Ageism in Indonesia’s national covid-19 vaccination programmeBMJ 2021; 372 doi: https://doi.org/10.1136/bmj.n299 (Published 02 February 2021) Cite this as: BMJ 2021;372:n299
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Issues regarding the COVID-19 vaccination program in Japan Re: Ageism in Indonesia’s national covid-19 vaccination programme
The number of new SARS-CoV-2 infections in Japan and worldwide has yet to decrease sufficiently in 2021. We wanted to elucidate several issues concerning COVID-19 vaccination strategy in the countries that have already launched the COVID-19 vaccination program before kicking off the program in Japan. The BMJ article entitled “Ageism in Indonesia’s national covid-19 vaccination programme”  pointed out that there were different strategies, various tasks, and unknown contents from many aspects in such countries.
Japan plans to approve a COVID-19 vaccine (a product of the U.S. pharmaceutical company Pfizer) in mid-February, 2021. A vaccination strategy is being explored: starting the vaccinations with ~10,000 medical personnel who consent to receive the vaccine in late February 2021; this should allow ~3 million medical personnel to be vaccinated in mid-March [2,3]. The public vaccinations would start April 1, with priority given to the elderly , followed by individuals with an underlying illness; the plan is to vaccinate the general public starting in May [2,3].
Although municipalities in Japan have begun to prepare for the COVID-19 vaccination of their residents, several issues have arisen as those preparations continue: (a) The difficulty of allocating staff such as physicians and nurses to mass vaccination sites, and (b) the difficulty of establishing mass vaccination sites . Issue (a) must be dealt with because having hospital physicians and nurses, who are caring for COVID-19 patients, also vaccinate the public would be difficult, and because clinic physicians and nurses are also providing routine care. (c) Funding the vaccination program is a third issue . The national government needs to adequately fund the vaccination program, and municipalities must quickly develop adequate staffing with medical associations, nursing associations, and university hospitals in each region.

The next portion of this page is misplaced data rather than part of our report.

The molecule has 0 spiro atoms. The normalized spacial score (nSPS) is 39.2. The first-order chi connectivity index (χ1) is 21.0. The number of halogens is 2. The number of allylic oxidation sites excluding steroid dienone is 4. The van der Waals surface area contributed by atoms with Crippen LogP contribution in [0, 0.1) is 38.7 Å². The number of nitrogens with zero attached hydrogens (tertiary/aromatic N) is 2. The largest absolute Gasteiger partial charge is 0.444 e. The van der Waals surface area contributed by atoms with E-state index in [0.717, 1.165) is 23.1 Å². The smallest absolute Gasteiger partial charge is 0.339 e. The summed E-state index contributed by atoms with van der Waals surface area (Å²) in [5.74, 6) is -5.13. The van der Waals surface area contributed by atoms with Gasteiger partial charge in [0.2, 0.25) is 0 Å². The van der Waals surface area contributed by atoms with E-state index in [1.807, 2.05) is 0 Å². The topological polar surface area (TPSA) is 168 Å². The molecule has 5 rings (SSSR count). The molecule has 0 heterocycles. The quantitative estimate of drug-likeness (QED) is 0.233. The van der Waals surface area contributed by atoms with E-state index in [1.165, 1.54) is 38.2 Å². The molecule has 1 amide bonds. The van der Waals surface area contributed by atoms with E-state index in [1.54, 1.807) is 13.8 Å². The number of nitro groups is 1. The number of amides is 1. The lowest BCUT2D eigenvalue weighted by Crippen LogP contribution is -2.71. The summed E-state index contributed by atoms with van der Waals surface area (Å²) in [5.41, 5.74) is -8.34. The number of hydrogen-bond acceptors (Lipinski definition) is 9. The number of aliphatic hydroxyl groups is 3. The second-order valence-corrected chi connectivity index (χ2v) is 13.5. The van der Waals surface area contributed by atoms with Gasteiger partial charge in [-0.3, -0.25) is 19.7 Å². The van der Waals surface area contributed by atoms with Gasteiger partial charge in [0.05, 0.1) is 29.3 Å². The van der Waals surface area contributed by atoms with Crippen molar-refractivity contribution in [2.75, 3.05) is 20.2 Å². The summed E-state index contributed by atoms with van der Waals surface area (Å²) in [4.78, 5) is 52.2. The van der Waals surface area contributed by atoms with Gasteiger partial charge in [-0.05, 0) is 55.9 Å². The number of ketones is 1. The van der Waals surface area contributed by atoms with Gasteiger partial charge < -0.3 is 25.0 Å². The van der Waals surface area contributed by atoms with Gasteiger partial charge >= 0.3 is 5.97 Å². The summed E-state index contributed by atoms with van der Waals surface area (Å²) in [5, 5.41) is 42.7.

For issue (b), numerous aspects must be considered. Vaccination sites must enable the vaccination of large numbers of people without crowding, and the potential occurrence of adverse reactions to the vaccination needs to be monitored on-site. There are also regions where vaccination sites cannot be operated for a prolonged period, and a regional system for cooperation and support in finding vaccination site locations is needed.
Personnel and organizations in relevant fields need to unite and quickly determine the specifics for the implementation of a safe vaccination system in order to contain COVID-19 while also monitoring adverse reactions. Japan's national government must accurately ascertain the efforts spearheaded by municipalities in different regions and carefully explain the developing circumstances to the public.
Ken Inoue (1), Sadayuki Hashioka (2), Noriyuki Kawano (3), Haruo Takeshita (2), Yoshiyuki Ohira (4)
(1) Kochi University, 2-5-1 Akebono-cho, Kochi-shi, Kochi 780-8520, Japan
(2) Shimane University, 89-1, Enya-cho, Izumo-shi, Shimane 693-8501, Japan
Email: firstname.lastname@example.org (SH)
(3) Hiroshima University, Japan
(4) International University of Health and Welfare, School of Medicine, Japan
1. Lloyd-Sherlock P, Muljono P, Ebrahim S. Ageism in Indonesia's national covid-19 vaccination programme. BMJ 372: n299, 2021
2. Chugoku Shimbun, Japan. Nikkan 2021; 24 Jan: 1 and 2
3. NHK. https://www3.nhk.or.jp/news/special/coronavirus/medicine/detail/vaccine_... 1. Last accessed 30 Jan 2021
Competing interests: No competing interests